Milk: "If a Bullet Should Enter My Brain, Let That Bullet Destroy Every Closet Door in the Country.”

Posted by Miss Ess, December 5, 2008 12:38pm | Post a Comment
This past weekend both Brad and I had the chance to see Milk in theaters. It opened nationwide this week. We wanted to share our post-film conversation here for you, and hopefully start more conversations about this film and its much loved and admired subject.

Miss Ess: Tell me about your movie-going experience seeing Milk! Where did you see the film? Was it a crowded screening? Did the audience react at all? What did you think of the film overall?

Brad: I am still recovering from this movie watching experience. Seeing movies in theaters is for sure one of my all time favorite things to do. I can't imagine my life without it -- and it is movies like this that continue my obsession. Every once in a while I worry that I have already seen all the great movies of my lifetime -- like I will never see a film again as good as the ones that I have already seen. And I had really high hopes for this film. Gus Van Sant is one of my favorite directors. My Own Private Idaho is probably one of my favorite films of all time. I am staring at the poster in my bedroom right now. I saw this movie when I was 17 and it had a really powerful impact on me. River Phoenix died two years later, so I have those two events forever tied together in my memory. The film became even more powerful and tragic because of his death. It is as if his character has died with the actual actor. Even though he made a couple of films after Idaho this is the film I will always remember him for. And of course Heath Ledger died a couple of years after he made Brokeback Mountain. It is too weird how similar his life and career was to River Phoenix. It is also sort of like James Dean and Rebel Without A Cause. Rebel was the My Own Private Idaho of its time. That is about as much of a gay story as you were going to get in 1955. It is sort of perfect that James Franco played James Dean in that James Dean movie and is now in the Milk movie. I just started thinking about this because of Milk too. Milk obviously ends with a real life tragedy and death. But hopefully Sean Penn will be around for many more decades to bring us many more fantastic films, both in acting and directing.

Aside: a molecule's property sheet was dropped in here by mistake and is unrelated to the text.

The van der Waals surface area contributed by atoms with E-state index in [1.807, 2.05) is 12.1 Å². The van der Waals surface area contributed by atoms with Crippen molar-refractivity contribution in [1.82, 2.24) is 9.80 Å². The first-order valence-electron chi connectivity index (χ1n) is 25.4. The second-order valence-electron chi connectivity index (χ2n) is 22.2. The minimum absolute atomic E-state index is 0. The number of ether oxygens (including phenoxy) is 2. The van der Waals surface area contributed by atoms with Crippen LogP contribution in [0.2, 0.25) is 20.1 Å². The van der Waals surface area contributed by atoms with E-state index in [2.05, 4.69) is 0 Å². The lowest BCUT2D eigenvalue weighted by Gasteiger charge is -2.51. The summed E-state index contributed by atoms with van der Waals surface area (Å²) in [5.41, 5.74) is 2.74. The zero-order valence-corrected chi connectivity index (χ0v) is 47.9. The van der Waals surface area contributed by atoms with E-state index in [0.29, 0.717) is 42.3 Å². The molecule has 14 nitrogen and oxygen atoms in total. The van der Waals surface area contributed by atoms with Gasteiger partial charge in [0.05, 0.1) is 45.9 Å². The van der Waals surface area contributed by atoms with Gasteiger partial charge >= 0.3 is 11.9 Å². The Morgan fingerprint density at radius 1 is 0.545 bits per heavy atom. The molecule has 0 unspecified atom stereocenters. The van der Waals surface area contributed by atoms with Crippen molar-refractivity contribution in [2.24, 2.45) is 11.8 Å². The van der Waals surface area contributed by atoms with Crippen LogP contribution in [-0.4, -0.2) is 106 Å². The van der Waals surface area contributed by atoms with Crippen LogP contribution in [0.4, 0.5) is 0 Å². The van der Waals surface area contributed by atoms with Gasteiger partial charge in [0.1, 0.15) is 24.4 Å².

There is just a lot of death and tragedy mixed up with gay films. AIDS has a lot to do with it. But I sort of hate the fact that the two big gay films of the last couple of years, Brokeback Mountain and Milk, end with one of the main characters dying. One is of course based on a reality and the othe
r on a book. Part of me does love the tragedy. It is the goth kid still trapped in my body. Everyone likes to cry at a movie, and Milk is for sure the kind of movie that should even make people like Anita Bryant cry.

I saw Milk at the Arclight. James Bond was still in the cineramadome so it was just in the normal theater. It was the Sunday of its first weekend and most definitely sold out. The crowd had a lot of gays. We all knew this was our big moment -- the film that we had been waiting our whole life for. This was our Malcolm X, our Selena, our JFK, our La Bamba. Not every gay and lesbian may know everything about Harvey Milk. I have lived in California my whole life and San Francisco for 10 years, so I know quite a bit about him. You still feel his presence in the Castro. And every gay person owes him something. Our lives would not be the same without him. But I also loved that this film was an event for everybody. My straight friends were just as excited to see this movie. The fact that Gus Van Sant directed this film and it starred some big names really helped this movie I am sure. I cannot stop thinking about this movie since I saw it. I went to go get my lunch yesterday and the sandwich shop had this huge display of twinkies next to the salads and cheeses and things. I had never noticed it before and it made me giggle but also shed a couple tears. Sort of like how the movie made me feel. A mix of happiness and sadness.

Miss Ess: Wow. I have not been able to stop thinking about Harvey Milk either since I observed the film's premiere back in October, and I couldn't wait to see the movie. And I totally agree about how Harvey's presence is still felt in the Castro, and not just because there's a bar/restaurant named for him. As a straight gal living in the Castro, I have never felt so welcomed and so much friendly energy from anywhere else I have ever lived. In my experience, it really is a place where everyone can feel accepted as they are.

As far as the film goes-- way to go Gus Van Sant! I also thought it was well-done and I particularly enjoyed the bits of found footage from the actual era that were placed in the film. I also loved seeing my neighborhood on screen! At the Castro Theater where I saw it, the packed audience applauded several key moments and booed Anita Bryant's image. It was fun to look for cameos: I saw my old landlord herself, Supervisor Carol Ruth Silver, in the background in one of the scenes where Harvey is celebrating his win at Castro Camera, the real Cleve Jones during the "Hope Speech" scene, and of course I especially loved seeing our
Peaches Christ in one of the crowd scenes, looking fierce as always.